Of Horse

Created by Horse enthusiasts for Horse enthusiasts

Ring Worm on a Horse?  Who knew?
Facebook Tweet Google+ Pinterest Email More Sharing Options

Ring Worm on a Horse? Who knew?

Last summer my daughter sent her cow to a ranch to be bred. When we picked her up she had goop weeping out of her eye. I assumed she had picked up pink eye so we treated her accordingly. When it was time for us to leave for camp she seemed to be healed up so we decided to put her out in the pasture which contained the sheep, goats, and a few ponies. This would make chores easier while we were away and it made sense. At working ranch horse camp there was a lot of talk of Elizabeth’s cow. They had used her in a previous camp to demonstrate dehorning techniques and other such things; and it was decided that Marissa would pick the cow up while she was in town so the kids could preg test her. When she arrived at the camp I noticed a bald patch on her side. When I looked closer I realized that she had ringworm. It turns out that the pink eye I had treated had been an aggravated case of ring worm by her eye and I had totally missed it. Anyone who knows me knows that I have an enormous amount of critters at my place at any given time. We have 15 horses and ponies, about 12 goats, and at least six sheep, not counting the smaller stuff and babies. By putting the cow in the pasture for a day and a half I worried that I had exposed the whole pasture full of animals. But as I checked and rechecked I began to think we would be ok. My daughter treated her cow and did not head my warning about wearing gloves. She had contracted the nasty fungus. So as we struggled with iodine, Vaseline and bandages (for my daughter so she could go to work) I relaxed my vigil on the animals in the pasture. One day while out doing chores I was greeted by one of the foals at the gate. He had a perfectly round bald patch on his face. I cussed a blue streak and pulled him out of the pasture. I go the supplies and treated him. I found several other patches of ringworm on him and treated him as well. We had an empty pasture and we moved all of the affected ponies and the cow up the hill where I treated their spots daily. There was fast progress with some of the horses but the cow’s spots were stubborn as was the spots on one of the pony foals. In consulting with our vet, who lived quite a ways away from us, she suggested trying some over the counter antifungal cream for humans as that would be cheaper than her driving out to assist. I bought out the store and went to work. Sure enough it worked. The ring worm was healing and I thought I was in the clear. If only! I was feeding horses in the big pasture and discovered a spot on one of the horses. I panicked and pulled every single horse and pony out of the pasture and checked them from head to toe. I was surprised that the fungus had found its way from one pasture to another. Only five of the ten had small spots but I didn’t even mess around I applied the antifungal cream immediately then slathered them with iodine and Vaseline. They healed rather quickly and it only took a few applications but I haven’t seen a case of ringworm for many months. I hope that since the fungus thrives on warm moist conditions that it doesn’t flare up again once the weather warms up. As spring comes around and the warmth in the air is more prevalent I will be watching for the signs of a flare up. I have always known that ringworm was a zoonotic disease in that it will live on any host with skin. I had never seen it in such a large population until it hit our farm. I did everything right by isolating the affected animals and still we were overwhelmed by the magnitude of the task of treating and containing the fungus. If there is a next time I hope we can be lucky to contain it before it gets out of hand. I also hope my daughter learned her lesson in that when mom says gloves are necessary she needs to use them. Ringworm is a fast spreading fungus that takes time to detect in an animal with hair. It will sneak up on you when you least expect it and if they have been exposed an animal will most likely contract it. So use diligence when dealing with this fungus and don’t mess around or it will get out of control fast. I am just glad it is over and hope I don’t have to deal with it again.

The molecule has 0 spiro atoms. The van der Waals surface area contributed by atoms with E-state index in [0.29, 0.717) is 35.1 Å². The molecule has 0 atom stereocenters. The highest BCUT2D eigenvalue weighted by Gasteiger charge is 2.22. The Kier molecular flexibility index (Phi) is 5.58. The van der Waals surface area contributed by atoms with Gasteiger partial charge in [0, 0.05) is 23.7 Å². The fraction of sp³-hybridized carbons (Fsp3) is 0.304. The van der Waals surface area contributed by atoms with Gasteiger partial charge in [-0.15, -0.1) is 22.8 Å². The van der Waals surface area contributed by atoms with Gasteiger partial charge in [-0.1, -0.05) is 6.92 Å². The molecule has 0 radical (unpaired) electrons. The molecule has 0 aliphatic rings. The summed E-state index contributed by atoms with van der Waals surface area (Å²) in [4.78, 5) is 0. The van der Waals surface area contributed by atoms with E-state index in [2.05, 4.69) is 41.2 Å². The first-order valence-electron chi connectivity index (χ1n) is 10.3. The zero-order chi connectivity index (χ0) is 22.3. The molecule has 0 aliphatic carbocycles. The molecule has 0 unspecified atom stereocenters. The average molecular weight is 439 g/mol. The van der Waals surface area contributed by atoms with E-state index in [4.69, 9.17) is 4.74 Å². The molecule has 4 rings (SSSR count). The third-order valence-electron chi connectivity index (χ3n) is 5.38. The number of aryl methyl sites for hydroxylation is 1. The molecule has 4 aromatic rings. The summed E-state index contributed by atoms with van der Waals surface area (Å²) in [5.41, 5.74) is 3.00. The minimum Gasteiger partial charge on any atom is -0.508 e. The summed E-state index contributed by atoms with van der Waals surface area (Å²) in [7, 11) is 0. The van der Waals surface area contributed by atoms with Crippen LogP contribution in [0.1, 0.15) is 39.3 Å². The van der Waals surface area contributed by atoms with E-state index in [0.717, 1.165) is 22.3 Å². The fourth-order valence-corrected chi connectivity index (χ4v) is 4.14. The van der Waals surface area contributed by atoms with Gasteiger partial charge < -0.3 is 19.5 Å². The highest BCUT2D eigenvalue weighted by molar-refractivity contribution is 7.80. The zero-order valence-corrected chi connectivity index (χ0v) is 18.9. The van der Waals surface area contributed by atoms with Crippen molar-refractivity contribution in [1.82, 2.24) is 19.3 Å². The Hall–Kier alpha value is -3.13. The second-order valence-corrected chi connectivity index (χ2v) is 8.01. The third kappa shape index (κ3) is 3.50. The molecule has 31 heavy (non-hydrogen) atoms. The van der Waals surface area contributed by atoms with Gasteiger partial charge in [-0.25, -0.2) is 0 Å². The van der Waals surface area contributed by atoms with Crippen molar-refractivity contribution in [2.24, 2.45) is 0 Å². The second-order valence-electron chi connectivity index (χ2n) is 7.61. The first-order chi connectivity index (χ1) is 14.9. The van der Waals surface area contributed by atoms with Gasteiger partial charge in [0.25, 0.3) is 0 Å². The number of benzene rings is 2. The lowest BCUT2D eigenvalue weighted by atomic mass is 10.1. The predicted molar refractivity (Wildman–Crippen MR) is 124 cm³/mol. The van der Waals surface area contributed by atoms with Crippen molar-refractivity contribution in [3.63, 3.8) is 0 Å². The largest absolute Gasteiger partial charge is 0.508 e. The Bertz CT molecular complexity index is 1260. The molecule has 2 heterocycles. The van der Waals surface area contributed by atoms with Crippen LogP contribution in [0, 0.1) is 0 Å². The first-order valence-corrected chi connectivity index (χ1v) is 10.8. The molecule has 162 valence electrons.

Disclaimer: Of Horse! and sponsors do not endorse nor validate the accuracy of a blog post. Each article is the opinion of the blogger.

Yes! Send me a full color horse trailer brochure from Featherlite.

Thanks! Your brochure will be on its way shortly.
  1. shumes
    Voted up! Feel free to check out my new posts to vote or leave a comment if you enjoy them :)

Sign Up to Vote!

10 second sign-up with Facebook or Google

Already a member? Log in to vote.